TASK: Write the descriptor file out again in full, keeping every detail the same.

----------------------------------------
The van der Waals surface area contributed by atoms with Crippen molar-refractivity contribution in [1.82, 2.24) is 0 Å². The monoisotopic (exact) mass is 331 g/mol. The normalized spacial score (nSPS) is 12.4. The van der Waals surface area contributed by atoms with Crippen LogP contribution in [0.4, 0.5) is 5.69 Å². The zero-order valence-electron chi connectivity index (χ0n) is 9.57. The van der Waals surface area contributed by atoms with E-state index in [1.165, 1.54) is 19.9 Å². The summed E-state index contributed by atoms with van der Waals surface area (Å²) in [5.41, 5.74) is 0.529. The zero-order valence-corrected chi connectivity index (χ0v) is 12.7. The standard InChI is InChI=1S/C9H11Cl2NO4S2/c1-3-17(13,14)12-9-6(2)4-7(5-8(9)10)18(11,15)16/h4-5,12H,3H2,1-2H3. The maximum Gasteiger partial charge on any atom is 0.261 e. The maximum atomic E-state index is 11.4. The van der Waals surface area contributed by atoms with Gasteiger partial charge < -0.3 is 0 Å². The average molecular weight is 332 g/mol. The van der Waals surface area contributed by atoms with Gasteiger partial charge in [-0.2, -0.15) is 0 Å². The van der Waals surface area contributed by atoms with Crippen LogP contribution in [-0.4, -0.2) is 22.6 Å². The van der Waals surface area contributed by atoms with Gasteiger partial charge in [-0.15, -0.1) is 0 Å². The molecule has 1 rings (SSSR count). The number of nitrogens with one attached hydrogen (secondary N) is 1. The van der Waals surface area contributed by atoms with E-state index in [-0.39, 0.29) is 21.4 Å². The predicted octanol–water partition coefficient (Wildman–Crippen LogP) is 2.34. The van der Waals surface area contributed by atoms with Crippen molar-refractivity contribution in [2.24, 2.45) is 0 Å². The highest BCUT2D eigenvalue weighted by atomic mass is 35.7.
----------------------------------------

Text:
The van der Waals surface area contributed by atoms with Crippen molar-refractivity contribution in [1.82, 2.24) is 0 Å². The monoisotopic (exact) mass is 331 g/mol. The normalized spacial score (nSPS) is 12.4. The van der Waals surface area contributed by atoms with Crippen LogP contribution in [0.4, 0.5) is 5.69 Å². The zero-order valence-electron chi connectivity index (χ0n) is 9.57. The van der Waals surface area contributed by atoms with E-state index in [1.165, 1.54) is 19.9 Å². The summed E-state index contributed by atoms with van der Waals surface area (Å²) in [5.41, 5.74) is 0.529. The zero-order valence-corrected chi connectivity index (χ0v) is 12.7. The standard InChI is InChI=1S/C9H11Cl2NO4S2/c1-3-17(13,14)12-9-6(2)4-7(5-8(9)10)18(11,15)16/h4-5,12H,3H2,1-2H3. The maximum Gasteiger partial charge on any atom is 0.261 e. The maximum atomic E-state index is 11.4. The van der Waals surface area contributed by atoms with Gasteiger partial charge < -0.3 is 0 Å². The average molecular weight is 332 g/mol. The van der Waals surface area contributed by atoms with Gasteiger partial charge in [-0.2, -0.15) is 0 Å². The van der Waals surface area contributed by atoms with Crippen LogP contribution in [-0.4, -0.2) is 22.6 Å². The van der Waals surface area contributed by atoms with Gasteiger partial charge in [-0.15, -0.1) is 0 Å². The molecule has 1 rings (SSSR count). The number of nitrogens with one attached hydrogen (secondary N) is 1. The van der Waals surface area contributed by atoms with E-state index in [-0.39, 0.29) is 21.4 Å². The predicted octanol–water partition coefficient (Wildman–Crippen LogP) is 2.34. The van der Waals surface area contributed by atoms with Crippen molar-refractivity contribution in [2.24, 2.45) is 0 Å². The highest BCUT2D eigenvalue weighted by atomic mass is 35.7.